COVID-19 and sepsis coding: New guidelines

April 2nd, 2020 / By Audrey Howard, RHIA

During a pandemic, healthcare information is gathered, studied, and published rapidly by scientists, epidemiologists and public health experts without the usual processes of review. Our understanding is rapidly evolving and what we understand today will change over time. Definitive studies will be published long after the fact. 3M Inside Angle bloggers share thoughts and expertise based on currently available information.

On March 31, 2020, the National Center for Health Statistics (NCHS) posted the ICD-10-CM Official Coding Guidelines for COVID-19 – April 1, 2020 through September 30, 2020. In this document, there is a guideline on the sequencing of codes related to COVID-19 (1.g.1b) which states: 

b) Sequencing of codes

When COVID-19 meets the definition of principal diagnosis, code U07.1, COVID-19, should be sequenced first, followed by the appropriate codes for associated manifestations, except in the case of obstetrics patients as indicated in Section I.C.15.s. for COVID-19 in pregnancy, childbirth, and the puerperium.

For a COVID-19 infection that progresses to sepsis, see Section I.C.1.d. Sepsis, Severe Sepsis, and Septic Shock

See Section I.C.15.s. for COVID-19 in pregnancy, childbirth, and the puerperium

This official guideline updates all previous advice and information that was published or stated on COVID-19 and sepsis.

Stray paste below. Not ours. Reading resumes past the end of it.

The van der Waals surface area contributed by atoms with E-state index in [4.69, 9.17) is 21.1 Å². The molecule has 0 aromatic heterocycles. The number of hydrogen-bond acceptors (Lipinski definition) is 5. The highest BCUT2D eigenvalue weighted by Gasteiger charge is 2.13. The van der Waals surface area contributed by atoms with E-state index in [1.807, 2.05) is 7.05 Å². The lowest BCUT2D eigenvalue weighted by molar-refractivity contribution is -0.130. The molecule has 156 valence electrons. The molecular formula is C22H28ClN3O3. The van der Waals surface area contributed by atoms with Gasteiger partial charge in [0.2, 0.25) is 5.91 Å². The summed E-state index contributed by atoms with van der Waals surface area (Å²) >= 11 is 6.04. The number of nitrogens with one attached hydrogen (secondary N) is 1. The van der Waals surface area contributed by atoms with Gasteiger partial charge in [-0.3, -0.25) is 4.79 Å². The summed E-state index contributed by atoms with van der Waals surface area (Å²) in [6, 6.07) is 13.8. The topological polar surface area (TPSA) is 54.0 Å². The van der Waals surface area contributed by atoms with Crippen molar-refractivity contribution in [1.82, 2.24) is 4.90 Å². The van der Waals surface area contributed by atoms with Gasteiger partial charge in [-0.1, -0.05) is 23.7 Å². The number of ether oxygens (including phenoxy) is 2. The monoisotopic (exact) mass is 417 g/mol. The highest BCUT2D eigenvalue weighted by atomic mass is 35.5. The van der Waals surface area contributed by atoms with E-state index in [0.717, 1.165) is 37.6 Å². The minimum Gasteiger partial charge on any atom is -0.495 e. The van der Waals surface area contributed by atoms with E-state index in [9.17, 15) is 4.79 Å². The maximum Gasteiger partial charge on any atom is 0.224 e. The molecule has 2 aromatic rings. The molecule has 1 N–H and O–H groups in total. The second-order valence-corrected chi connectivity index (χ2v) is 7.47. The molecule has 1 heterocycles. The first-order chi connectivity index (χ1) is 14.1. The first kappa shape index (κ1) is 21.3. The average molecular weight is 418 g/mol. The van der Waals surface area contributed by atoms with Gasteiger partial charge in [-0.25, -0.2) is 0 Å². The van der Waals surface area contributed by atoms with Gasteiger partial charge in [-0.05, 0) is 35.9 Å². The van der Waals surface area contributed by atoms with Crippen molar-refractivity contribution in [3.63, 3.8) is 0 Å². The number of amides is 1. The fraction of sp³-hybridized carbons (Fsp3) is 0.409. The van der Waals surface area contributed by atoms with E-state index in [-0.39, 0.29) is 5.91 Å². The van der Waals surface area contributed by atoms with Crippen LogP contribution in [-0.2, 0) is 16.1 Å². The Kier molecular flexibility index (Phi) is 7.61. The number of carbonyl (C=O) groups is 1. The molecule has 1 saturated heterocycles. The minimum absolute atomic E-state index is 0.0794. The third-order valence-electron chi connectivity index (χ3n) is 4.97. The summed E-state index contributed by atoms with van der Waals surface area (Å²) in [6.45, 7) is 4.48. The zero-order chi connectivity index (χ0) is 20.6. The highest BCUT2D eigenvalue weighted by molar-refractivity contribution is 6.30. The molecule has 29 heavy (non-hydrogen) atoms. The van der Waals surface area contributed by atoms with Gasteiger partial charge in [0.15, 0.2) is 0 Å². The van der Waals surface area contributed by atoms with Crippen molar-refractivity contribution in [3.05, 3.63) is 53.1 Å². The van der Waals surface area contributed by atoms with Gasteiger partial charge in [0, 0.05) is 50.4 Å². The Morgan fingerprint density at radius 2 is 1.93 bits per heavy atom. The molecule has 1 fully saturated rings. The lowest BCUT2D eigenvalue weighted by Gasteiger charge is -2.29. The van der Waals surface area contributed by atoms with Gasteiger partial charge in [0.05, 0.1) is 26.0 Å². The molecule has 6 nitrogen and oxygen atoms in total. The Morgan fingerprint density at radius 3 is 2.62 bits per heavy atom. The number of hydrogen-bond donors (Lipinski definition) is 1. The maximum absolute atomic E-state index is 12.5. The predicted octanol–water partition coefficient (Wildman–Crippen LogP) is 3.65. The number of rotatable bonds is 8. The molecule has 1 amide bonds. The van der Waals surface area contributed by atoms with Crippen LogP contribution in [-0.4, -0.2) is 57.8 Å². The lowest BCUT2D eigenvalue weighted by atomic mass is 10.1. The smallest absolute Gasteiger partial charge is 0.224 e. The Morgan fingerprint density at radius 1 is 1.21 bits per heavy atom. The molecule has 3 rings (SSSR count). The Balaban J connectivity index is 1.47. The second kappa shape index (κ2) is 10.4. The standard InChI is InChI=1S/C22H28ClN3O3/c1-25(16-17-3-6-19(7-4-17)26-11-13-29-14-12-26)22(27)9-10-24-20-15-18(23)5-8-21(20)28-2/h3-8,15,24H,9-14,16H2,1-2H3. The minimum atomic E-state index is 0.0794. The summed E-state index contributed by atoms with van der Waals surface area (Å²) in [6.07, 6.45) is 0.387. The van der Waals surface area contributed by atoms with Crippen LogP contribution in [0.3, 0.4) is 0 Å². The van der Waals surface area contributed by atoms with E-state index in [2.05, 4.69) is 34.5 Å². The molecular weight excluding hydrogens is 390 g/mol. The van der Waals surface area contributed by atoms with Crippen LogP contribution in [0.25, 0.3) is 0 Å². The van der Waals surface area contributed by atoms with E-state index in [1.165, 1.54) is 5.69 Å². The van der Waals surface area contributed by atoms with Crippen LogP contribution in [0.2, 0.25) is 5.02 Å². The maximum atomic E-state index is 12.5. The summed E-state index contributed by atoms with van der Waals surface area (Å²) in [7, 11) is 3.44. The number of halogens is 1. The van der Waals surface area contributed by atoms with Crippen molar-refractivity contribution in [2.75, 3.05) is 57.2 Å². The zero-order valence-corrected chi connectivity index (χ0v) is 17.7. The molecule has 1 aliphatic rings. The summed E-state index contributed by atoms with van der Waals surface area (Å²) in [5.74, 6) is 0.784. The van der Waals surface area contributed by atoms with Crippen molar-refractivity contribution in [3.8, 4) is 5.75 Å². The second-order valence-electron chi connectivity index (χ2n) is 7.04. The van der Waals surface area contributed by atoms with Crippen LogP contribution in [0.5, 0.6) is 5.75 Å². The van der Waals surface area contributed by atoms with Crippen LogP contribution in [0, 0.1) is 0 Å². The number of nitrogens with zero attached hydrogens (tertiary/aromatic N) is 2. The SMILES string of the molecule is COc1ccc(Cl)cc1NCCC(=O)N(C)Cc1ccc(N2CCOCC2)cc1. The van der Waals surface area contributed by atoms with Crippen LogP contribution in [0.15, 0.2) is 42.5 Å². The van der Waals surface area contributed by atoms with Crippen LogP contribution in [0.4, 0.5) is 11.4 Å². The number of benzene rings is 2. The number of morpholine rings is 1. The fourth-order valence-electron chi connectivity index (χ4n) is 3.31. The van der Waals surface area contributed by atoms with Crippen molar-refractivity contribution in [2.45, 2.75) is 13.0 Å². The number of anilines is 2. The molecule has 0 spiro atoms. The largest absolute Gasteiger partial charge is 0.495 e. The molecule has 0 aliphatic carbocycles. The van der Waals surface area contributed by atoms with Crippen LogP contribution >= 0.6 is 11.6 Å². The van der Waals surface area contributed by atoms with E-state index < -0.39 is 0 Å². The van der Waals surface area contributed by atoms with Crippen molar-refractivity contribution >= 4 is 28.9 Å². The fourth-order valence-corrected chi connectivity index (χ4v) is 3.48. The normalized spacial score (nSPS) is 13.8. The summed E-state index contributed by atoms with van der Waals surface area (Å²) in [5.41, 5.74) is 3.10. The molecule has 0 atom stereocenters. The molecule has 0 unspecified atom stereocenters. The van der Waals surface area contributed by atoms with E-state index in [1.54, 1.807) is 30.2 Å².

The guideline tells us that when COVID-19 and sepsis are documented in the record, refer to the sepsis coding guidelines that are printed in the ICD-10-CM Official Guidelines for Coding and Reporting, FY2020, pp. 24-27.  The sequencing of COVID-19 and sepsis will depend on the circumstances of admission.  Here are a few examples of sequencing and coding of sepsis and COVID-19:

  • COVID-19 and sepsis both documented and present on admission: A41.89 (POA=Y) + U07.1 (POA=Y)
  • COVID-19 present on admission and sepsis develops after admission: U07.1 (POA=Y) + A41.89 (PNA=N)
  • If the documentation is not clear whether the sepsis was present on admission, the provider should be queried for clarification

Based on these new coding guidelines, the slide from my presentation during the “3M Special Webinar Series – COVID-19: Implications for HIM and CDI” has been updated as follows:

We are learning that everything about COVID-19 is fluid and fast-changing—even in the coding arena. Stay tuned for more updates as they are announced.

Audrey Howard, RHIA, is a senior outsource services consultant with 3M Health Information Systems.


References:

Centers for Disease Control and Prevention, National Center for Health Statistics

ICD-10-CM Official Guidelines for Coding and Reporting, FY 2020